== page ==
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Coming Home To Roost: Putin's Cranes Don't Take To The Wild

President Vladimir Putin took to the skies in September to try and help some endangered cranes migrate south.
President Vladimir Putin took to the skies in September to try and help some endangered cranes migrate south.
Remember when Russian President Vladimir Putin donned a white jumpsuit and flew an ultralight aircraft to lead a small group of endangered cranes on their southward migration?

Early last month, the president took off from the Yamalo-Nenetsk Autonomous Region to show the orphaned chicks the route south. His stunt was widely covered -- and ridiculed -- both in Russia and abroad.

Almost immediately, though, there were reports that two of the rare birds had died during the preparations for Putin's flight. "Many" others were reportedly injured.

After Putin returned to Moscow, the plan was for researchers to lead them to Tyumen Oblast, where they would meet up with a flock of wild cranes and join them on their flight to their wintering ground in Central Asia.

If all went well, it would mean a significant boost for the rare species, as Russian scientists estimate there are fewer than two dozen of the birds in the wild.

But Russia's State Nature Inspectorate reported on October 10 that six of the seven cranes that made it to Tyumen Oblast failed to bond with their wild cousins. Who knows? Maybe they were acting all stuck up because they got to meet the president.

Whatever the reason, the wild birds took off without them. The young orphans and their handlers had to take a plane back to the nature reserve where they were born in Ryazan Oblast, about 200 kilometers away from Moscow. They'll spend the winter there. Maybe the president can visit them.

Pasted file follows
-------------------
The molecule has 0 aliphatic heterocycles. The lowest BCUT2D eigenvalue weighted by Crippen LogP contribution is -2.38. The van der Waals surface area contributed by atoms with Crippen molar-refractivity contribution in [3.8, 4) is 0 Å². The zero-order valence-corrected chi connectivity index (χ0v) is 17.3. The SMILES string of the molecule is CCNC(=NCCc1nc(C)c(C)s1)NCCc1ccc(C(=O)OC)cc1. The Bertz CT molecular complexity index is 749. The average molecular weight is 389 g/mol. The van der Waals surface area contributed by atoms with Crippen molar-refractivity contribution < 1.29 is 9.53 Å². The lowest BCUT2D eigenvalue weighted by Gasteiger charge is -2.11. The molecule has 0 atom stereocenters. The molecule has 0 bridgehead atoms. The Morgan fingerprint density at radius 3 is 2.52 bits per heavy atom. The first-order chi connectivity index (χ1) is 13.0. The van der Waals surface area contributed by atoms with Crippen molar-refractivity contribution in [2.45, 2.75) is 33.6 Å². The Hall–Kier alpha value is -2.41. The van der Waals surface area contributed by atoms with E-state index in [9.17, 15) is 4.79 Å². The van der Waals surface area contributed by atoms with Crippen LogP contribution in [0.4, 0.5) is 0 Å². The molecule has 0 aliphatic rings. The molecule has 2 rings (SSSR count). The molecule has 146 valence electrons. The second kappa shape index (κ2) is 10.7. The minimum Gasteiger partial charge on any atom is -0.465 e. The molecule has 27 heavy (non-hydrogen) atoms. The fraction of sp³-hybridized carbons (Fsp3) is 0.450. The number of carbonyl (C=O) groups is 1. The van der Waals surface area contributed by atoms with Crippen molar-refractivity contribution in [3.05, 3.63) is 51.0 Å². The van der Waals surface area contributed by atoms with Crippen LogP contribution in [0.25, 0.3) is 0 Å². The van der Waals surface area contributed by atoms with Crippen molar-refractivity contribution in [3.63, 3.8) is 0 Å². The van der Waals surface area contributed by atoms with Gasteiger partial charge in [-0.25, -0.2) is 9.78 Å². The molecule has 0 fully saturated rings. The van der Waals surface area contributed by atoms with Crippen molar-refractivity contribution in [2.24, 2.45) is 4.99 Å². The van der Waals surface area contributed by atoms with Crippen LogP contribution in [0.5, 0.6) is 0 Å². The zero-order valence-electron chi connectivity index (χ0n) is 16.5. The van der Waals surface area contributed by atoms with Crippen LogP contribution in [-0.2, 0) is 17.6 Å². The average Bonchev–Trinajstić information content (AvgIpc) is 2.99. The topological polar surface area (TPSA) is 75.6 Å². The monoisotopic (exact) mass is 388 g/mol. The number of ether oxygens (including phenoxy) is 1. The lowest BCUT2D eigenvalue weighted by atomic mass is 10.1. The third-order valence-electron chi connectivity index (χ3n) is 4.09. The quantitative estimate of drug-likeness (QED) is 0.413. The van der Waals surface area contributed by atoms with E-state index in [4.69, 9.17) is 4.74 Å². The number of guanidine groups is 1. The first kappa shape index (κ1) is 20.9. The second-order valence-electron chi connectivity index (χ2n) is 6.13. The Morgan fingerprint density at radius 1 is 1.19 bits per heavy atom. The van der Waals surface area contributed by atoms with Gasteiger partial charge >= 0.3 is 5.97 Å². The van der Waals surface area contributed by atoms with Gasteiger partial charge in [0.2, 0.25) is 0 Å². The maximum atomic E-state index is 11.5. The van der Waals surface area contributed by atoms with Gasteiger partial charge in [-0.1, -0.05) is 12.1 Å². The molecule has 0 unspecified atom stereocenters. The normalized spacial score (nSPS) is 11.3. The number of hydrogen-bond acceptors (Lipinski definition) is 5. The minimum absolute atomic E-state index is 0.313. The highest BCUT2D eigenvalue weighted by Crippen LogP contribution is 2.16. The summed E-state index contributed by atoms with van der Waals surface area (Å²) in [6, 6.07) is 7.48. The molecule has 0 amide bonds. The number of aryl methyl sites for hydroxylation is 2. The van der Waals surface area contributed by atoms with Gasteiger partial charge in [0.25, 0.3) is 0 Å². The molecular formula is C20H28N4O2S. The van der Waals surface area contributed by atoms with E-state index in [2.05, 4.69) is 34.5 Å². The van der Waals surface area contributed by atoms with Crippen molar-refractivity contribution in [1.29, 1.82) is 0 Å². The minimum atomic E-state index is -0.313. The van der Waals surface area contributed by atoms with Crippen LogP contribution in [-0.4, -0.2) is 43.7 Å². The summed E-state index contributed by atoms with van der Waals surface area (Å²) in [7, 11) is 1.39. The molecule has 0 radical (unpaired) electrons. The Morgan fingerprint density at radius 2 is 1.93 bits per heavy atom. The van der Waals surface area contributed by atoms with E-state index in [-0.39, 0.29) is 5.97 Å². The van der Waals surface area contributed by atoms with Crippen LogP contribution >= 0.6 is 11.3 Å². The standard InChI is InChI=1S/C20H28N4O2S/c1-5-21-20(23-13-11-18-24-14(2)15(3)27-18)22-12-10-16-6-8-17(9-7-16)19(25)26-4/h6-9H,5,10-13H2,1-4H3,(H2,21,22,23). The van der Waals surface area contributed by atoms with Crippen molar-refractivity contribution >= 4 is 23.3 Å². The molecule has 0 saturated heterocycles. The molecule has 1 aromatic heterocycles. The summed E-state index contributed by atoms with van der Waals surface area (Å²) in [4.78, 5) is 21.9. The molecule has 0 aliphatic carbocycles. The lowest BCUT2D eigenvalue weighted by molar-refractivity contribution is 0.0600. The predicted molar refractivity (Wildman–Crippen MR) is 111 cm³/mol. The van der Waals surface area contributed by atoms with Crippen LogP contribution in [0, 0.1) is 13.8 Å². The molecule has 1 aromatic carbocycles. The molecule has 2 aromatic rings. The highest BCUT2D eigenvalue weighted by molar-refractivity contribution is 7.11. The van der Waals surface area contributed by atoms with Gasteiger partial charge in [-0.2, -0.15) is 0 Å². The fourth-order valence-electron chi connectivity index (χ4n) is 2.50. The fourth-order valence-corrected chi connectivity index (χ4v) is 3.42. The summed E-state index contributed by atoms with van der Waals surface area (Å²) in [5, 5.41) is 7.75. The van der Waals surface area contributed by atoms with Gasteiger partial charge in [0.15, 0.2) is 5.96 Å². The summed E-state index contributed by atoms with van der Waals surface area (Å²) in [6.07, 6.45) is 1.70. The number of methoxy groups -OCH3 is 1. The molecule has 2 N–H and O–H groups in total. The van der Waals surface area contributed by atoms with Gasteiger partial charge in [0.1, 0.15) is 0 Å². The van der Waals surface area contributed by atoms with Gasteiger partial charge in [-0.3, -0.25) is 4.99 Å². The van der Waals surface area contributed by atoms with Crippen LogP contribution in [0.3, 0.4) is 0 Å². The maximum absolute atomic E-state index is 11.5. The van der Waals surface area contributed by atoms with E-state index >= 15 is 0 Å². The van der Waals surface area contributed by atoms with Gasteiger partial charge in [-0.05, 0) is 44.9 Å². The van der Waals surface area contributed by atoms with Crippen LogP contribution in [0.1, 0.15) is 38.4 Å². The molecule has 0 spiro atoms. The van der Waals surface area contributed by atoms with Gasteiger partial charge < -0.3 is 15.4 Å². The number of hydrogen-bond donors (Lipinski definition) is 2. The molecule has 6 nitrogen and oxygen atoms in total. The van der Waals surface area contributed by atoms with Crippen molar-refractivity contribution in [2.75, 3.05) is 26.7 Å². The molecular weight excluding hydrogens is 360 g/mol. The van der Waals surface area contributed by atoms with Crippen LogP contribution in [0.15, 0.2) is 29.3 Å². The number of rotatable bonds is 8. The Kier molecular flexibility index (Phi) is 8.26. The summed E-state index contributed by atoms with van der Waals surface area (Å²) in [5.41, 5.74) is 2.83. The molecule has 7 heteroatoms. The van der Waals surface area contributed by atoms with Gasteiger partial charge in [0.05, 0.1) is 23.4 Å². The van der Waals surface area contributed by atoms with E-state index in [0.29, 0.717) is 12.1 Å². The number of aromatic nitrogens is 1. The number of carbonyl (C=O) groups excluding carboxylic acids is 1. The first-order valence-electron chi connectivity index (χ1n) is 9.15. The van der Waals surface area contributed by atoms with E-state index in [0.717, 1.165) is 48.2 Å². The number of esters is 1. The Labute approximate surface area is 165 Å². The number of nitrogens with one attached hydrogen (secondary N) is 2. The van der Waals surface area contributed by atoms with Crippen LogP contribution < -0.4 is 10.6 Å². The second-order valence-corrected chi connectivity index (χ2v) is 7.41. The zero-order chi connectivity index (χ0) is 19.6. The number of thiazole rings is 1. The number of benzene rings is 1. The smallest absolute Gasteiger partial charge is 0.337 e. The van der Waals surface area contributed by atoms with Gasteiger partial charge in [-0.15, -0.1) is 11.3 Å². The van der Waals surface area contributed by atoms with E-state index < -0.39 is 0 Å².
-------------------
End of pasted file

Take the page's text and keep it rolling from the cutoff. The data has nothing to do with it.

One of "Putin's cranes," though, did join the wild flock and fly about 500 kilometers with them to Kazakhstan, according to presidential press secretary Dmitry Peskov.

Unfortunately, the story doesn't end happily. Peskov said the flock was set upon by wild dogs. The wild birds sensed the danger and took off, but the hand-raised bird was attacked and very nearly killed.

But, Peskov continued, the youngster was saved by some local residents, who reported the find to the chairman of the Kazakh Forestry Committee, who "intuitively knew" that it was Putin's bird.

Russian scientists plan to fly to Kazakhstan on October 11 and bring that last bird home to roost as well.

-- Robert Coalson

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Written by RFE/RL editors and correspondents, Transmission serves up news, comment, and the odd silly dictator story. While our primary concern is with foreign policy, Transmission is also a place for the ideas -- some serious, some irreverent -- that bubble up from our bureaus. The name recognizes RFE/RL's role as a surrogate broadcaster to places without free media. You can write us at

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